Keeping an eye out for asteroids that can spell doom for Earth

2012-07-07 00:00

THERE could be hope for our planet, but not if a massive asteroid strikes.

So says Pietermaritzburg cosmologist Frikkie de Bruyn. Earlier this year, the Earth had a near miss when asteroid EG5 passed between the Moon and our planet.

De Bruyn insists the question is not if, but when the Earth will be in the way of such an asteroid.

Asteroids originate from the asteroid belt between Mars and Jupiter.

“There are thousands of these rocks, which are pushed out of their orbits by crashing into each other, sending some on a near collision course with the Earth,” said De Bruyn.

He said the Earth was often bombarded by smaller pieces of debris usually referred to as “shooting stars”.

But it is the bigger asteroids that are a constant danger to life on Earth. It is widely held that about two million years ago, life on Earth was wiped out by an asteroid.

There are several lookout posts for near-earth objects, known as NE0s. Detecting them is a problem since they are usually black and do not reflect light.

There were no realistic plans about how to deal with such a threat when it comes, said De Bruyn who has a passion for cosmology.

“The best we can do is to timeously identify such a threat, send a rocket to collide with the asteroid and push it out of its collision course with Earth.

“An asteroid can be blown up, but this will merely create thousands of smaller pieces, which can be equally dangerous.”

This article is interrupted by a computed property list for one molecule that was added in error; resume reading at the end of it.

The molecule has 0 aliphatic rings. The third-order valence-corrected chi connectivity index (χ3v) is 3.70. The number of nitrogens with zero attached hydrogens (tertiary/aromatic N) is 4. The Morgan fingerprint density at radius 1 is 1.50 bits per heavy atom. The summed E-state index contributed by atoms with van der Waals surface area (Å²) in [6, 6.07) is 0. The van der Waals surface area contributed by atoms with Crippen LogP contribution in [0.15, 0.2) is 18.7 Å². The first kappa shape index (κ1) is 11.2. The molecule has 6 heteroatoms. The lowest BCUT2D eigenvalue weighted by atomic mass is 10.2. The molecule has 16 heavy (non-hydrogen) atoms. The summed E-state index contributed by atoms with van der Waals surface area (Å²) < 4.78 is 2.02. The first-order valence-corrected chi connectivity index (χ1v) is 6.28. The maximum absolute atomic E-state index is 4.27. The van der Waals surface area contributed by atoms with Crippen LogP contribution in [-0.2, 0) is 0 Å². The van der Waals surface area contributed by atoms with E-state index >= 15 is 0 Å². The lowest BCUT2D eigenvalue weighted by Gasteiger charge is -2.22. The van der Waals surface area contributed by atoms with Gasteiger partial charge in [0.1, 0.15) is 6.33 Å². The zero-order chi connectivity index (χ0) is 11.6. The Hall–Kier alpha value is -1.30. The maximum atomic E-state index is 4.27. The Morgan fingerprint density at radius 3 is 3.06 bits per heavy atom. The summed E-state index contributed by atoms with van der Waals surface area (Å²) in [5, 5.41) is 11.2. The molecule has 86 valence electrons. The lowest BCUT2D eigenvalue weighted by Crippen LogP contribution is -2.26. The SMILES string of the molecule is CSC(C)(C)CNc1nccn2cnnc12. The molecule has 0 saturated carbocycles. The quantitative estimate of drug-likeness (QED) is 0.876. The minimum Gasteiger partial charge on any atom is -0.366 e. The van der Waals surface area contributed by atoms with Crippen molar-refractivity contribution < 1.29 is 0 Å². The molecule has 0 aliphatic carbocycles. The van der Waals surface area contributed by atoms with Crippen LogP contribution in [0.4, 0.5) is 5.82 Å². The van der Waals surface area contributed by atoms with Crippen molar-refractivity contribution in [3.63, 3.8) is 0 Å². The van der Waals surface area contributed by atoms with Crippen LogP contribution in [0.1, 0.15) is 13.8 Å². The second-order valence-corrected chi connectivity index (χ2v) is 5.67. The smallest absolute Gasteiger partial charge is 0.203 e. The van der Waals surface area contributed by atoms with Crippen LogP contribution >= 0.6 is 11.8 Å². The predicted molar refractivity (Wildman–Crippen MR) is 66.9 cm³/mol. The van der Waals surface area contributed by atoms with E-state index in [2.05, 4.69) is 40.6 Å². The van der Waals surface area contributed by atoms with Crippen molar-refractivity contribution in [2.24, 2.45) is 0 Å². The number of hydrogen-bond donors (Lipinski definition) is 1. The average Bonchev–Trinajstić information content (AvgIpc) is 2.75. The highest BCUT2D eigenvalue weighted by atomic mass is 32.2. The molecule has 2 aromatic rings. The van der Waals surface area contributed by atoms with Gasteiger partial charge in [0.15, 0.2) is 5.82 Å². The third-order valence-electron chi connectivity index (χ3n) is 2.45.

In 2008 De Bruyn was appointed director of the cosmology section of the Astronomical Society of Southern Africa.

His appointment, a first for KwaZulu-Natal, is something he is very proud of.

His duties include informing people about the latest developments and educating and promoting scientific research.

The society, he said, “is very successful and I have members from Moscow State University to an academic in Australia”.

De Bruyn has been a member of the Astronomical Society of Southern Africa for many years.

His interest in cosmology came after he listened to a presentation made by a University of Cape Town professor in Durban.

He said his special interest was the birth of the universe.

“I am a child of the universe and I want to understand how it works.”

He hopes to pass his passion to young people and encourage them to study cosmology.

When de Bruyn is not conducting research, he can be found in his garden or shopping with his wife.

“I also enjoy that side a lot.”

• Siyathemba.Ben@media24.com

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